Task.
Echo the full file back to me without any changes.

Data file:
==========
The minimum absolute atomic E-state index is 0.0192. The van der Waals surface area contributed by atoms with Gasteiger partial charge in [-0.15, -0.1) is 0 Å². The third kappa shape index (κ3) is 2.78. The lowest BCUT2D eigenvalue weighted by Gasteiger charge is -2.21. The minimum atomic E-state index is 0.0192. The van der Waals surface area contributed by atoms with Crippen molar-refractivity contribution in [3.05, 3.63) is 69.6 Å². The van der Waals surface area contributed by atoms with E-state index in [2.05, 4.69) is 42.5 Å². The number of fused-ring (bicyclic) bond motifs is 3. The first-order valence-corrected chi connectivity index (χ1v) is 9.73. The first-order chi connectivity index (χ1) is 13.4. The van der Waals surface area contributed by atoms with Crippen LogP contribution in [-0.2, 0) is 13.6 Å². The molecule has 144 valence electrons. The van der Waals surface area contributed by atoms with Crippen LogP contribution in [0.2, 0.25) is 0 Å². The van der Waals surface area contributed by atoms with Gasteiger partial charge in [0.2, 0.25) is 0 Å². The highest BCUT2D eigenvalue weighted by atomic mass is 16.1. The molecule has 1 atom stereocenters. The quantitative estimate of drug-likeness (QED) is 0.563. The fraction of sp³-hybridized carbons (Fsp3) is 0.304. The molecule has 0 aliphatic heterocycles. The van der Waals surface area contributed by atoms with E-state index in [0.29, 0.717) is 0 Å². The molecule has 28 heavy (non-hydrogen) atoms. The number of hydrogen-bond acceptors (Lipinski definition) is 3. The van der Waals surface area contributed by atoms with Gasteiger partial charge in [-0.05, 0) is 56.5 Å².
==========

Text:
The minimum absolute atomic E-state index is 0.0192. The van der Waals surface area contributed by atoms with Gasteiger partial charge in [-0.15, -0.1) is 0 Å². The third kappa shape index (κ3) is 2.78. The lowest BCUT2D eigenvalue weighted by Gasteiger charge is -2.21. The minimum atomic E-state index is 0.0192. The van der Waals surface area contributed by atoms with Crippen molar-refractivity contribution in [3.05, 3.63) is 69.6 Å². The van der Waals surface area contributed by atoms with E-state index in [2.05, 4.69) is 42.5 Å². The number of fused-ring (bicyclic) bond motifs is 3. The first-order valence-corrected chi connectivity index (χ1v) is 9.73. The first-order chi connectivity index (χ1) is 13.4. The van der Waals surface area contributed by atoms with Crippen LogP contribution in [-0.2, 0) is 13.6 Å². The molecule has 144 valence electrons. The van der Waals surface area contributed by atoms with Crippen LogP contribution in [0.2, 0.25) is 0 Å². The van der Waals surface area contributed by atoms with Gasteiger partial charge in [0.2, 0.25) is 0 Å². The highest BCUT2D eigenvalue weighted by atomic mass is 16.1. The molecule has 1 atom stereocenters. The quantitative estimate of drug-likeness (QED) is 0.563. The fraction of sp³-hybridized carbons (Fsp3) is 0.304. The molecule has 0 aliphatic heterocycles. The van der Waals surface area contributed by atoms with E-state index in [0.29, 0.717) is 0 Å². The molecule has 28 heavy (non-hydrogen) atoms. The number of hydrogen-bond acceptors (Lipinski definition) is 3. The van der Waals surface area contributed by atoms with Gasteiger partial charge in [-0.05, 0) is 56.5 Å².